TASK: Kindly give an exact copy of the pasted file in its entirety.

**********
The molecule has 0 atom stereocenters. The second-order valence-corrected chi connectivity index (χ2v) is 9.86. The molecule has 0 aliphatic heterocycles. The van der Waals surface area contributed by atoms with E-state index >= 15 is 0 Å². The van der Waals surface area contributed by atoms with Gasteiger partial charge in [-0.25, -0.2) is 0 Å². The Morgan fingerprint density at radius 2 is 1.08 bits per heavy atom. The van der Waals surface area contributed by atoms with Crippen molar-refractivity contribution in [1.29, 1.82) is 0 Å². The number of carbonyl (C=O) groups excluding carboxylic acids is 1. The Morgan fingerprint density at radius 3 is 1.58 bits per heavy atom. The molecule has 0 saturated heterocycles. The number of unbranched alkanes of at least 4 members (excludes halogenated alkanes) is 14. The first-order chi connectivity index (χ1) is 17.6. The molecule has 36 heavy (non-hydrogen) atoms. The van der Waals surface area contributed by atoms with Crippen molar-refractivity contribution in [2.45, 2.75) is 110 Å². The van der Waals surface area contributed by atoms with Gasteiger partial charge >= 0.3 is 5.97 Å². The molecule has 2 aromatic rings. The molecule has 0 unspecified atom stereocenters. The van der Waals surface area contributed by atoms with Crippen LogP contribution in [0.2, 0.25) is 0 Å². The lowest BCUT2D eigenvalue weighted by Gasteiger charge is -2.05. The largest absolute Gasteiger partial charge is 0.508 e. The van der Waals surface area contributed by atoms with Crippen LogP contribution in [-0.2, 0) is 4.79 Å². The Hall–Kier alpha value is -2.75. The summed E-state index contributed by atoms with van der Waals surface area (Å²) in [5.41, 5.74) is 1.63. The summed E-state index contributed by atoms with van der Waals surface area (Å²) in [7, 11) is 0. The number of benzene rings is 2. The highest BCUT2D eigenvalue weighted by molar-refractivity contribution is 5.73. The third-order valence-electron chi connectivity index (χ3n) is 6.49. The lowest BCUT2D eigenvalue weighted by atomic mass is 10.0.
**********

The molecule has 0 atom stereocenters. The second-order valence-corrected chi connectivity index (χ2v) is 9.86. The molecule has 0 aliphatic heterocycles. The van der Waals surface area contributed by atoms with E-state index >= 15 is 0 Å². The van der Waals surface area contributed by atoms with Gasteiger partial charge in [-0.25, -0.2) is 0 Å². The Morgan fingerprint density at radius 2 is 1.08 bits per heavy atom. The van der Waals surface area contributed by atoms with Crippen molar-refractivity contribution in [1.29, 1.82) is 0 Å². The number of carbonyl (C=O) groups excluding carboxylic acids is 1. The Morgan fingerprint density at radius 3 is 1.58 bits per heavy atom. The molecule has 0 saturated heterocycles. The number of unbranched alkanes of at least 4 members (excludes halogenated alkanes) is 14. The first-order chi connectivity index (χ1) is 17.6. The molecule has 36 heavy (non-hydrogen) atoms. The van der Waals surface area contributed by atoms with Crippen molar-refractivity contribution in [2.45, 2.75) is 110 Å². The van der Waals surface area contributed by atoms with Gasteiger partial charge >= 0.3 is 5.97 Å². The molecule has 2 aromatic rings. The molecule has 0 unspecified atom stereocenters. The van der Waals surface area contributed by atoms with Crippen LogP contribution in [0.2, 0.25) is 0 Å². The lowest BCUT2D eigenvalue weighted by Gasteiger charge is -2.05. The largest absolute Gasteiger partial charge is 0.508 e. The van der Waals surface area contributed by atoms with Crippen LogP contribution in [-0.2, 0) is 4.79 Å². The Hall–Kier alpha value is -2.75. The summed E-state index contributed by atoms with van der Waals surface area (Å²) in [5.41, 5.74) is 1.63. The summed E-state index contributed by atoms with van der Waals surface area (Å²) in [7, 11) is 0. The number of benzene rings is 2. The highest BCUT2D eigenvalue weighted by molar-refractivity contribution is 5.73. The third-order valence-electron chi connectivity index (χ3n) is 6.49. The lowest BCUT2D eigenvalue weighted by atomic mass is 10.0.